(NYSEArca:JKL), which gained 174 percent. An explanation for this
might be that a large number of once-high-growth stocks fell so
much during the market crash that they essentially became value
Go Big When The Bear Shows Up
During bear markets-in particular the one that began in October
2007 and ended on March 6, 2009-large-cap ETFs will outperform due
to risk aversion. The best-performing ETF during the bear market
was large-cap growth, JKE, which declined 51 percent-a bit less
than the S&P 500, which lost 56 percent.
The worst-performing ETFs were the small-cap value fund (NYSE
Arca:JKL), and the midcap value fund (NYSEArca:JKI), which is
somewhat surprising. I would have thought that the biggest losers
would have been growth stocks within the same asset classes, not
The Tale Of The Tape
When it comes down to investing for the long term, we must all
realize there will be both bull and bear markets. And, the
probability of success increases greatly by investing in ETFs that
can outperform through the peaks and troughs.
This leads to my final analysis of performance from the peak of
the S&P 500 in the fall of 2007 through the end of February
2011. This includes, as we all know too well, a nasty bear market
and, lest we forget, one of the most robust bull markets in the
history of stocks.
As a gauge, I'll use the S&P 500, which is around 15 percent
below the high it reached in mid-2007-not bad when considering what
has taken place over the last three years.
You could have done much worse-or better-depending on which of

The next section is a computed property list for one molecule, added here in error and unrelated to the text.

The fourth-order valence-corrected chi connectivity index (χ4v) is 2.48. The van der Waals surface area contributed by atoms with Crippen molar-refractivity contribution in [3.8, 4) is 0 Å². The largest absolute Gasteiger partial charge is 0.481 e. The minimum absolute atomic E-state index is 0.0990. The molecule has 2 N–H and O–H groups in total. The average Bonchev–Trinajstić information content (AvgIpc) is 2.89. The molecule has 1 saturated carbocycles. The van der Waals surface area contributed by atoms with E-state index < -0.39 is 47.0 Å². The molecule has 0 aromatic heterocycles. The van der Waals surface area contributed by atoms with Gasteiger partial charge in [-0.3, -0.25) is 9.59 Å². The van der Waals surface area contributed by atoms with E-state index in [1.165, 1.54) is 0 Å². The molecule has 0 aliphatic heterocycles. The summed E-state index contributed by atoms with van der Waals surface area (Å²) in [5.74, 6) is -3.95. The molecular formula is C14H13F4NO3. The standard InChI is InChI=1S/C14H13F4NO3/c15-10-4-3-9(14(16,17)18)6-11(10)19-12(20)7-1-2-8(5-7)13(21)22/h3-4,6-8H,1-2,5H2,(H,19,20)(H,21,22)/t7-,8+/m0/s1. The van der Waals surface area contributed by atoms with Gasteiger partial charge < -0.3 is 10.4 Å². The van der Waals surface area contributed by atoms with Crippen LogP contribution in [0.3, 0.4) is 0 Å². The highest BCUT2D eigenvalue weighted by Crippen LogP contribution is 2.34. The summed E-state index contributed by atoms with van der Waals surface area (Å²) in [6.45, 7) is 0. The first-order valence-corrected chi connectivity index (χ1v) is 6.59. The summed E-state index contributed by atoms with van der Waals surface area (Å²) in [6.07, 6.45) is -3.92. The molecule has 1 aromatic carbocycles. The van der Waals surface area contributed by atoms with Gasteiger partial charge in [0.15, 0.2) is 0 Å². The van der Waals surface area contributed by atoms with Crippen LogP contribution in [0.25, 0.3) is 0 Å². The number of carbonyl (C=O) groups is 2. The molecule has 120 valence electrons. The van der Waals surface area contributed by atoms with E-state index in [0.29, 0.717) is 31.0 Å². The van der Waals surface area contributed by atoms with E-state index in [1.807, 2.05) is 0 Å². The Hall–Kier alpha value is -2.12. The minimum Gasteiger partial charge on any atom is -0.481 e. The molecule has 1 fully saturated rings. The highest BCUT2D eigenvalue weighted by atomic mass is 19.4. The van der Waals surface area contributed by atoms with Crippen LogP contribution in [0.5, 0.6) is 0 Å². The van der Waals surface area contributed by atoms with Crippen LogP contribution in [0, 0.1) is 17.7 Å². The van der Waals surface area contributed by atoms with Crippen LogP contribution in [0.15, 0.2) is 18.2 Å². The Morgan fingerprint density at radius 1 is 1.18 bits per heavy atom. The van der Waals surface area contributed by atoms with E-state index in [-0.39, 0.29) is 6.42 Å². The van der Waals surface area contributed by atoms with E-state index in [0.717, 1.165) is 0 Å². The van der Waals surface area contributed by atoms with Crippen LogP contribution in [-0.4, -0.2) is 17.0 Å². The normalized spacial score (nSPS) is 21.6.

the nine ETFs you selected to invest in. All three small-cap ETFs
generated positive returns of at least 5 percent, with the
small-cap value fund, JKL, leading the way with a 7 percent
The large-cap ETFs were the clear laggards, with the large-cap
value fund, JKF, down more than 28 percent. The performance gap of
35 percent between JKF and JKL over about 40 months is dramatic.
When annualized, that's a difference of about 11 percent per year.
To be clear, the 40 months I'm referring to span the time frame
from the market high in 2007 to the end of February.
2011 And Beyond
Now that I've shared all the past-performance numbers, I'll
leave you with a prediction for the future:I believe investors will
continue to lean toward the high-growth and small-cap ETFs as
overall tolerance for risk remains above normal.
That said, the moment the market begins to lose steam and
investors look to mitigate risk, the large-cap and value ETFs
should once again take over the leadership role.
|iShares Morningstar Large Core
|iShares Morningstar Large Value
|iShares Morningstar Large Growth
|iShares Morningstar Mid Core
|iShares Morningstar Mid Value
|iShares Morningstar Mid Growth
|iShares Morningstar Small Core
|iShares Morningstar Small Value
|iShares Morningstar Small Growth
|S&P 500 Index
Matthew D. McCall is editor of The ETF Bulletin and
president of Penn Financial Group LLC, a New York-based
wealth management firm specializing in investment strategies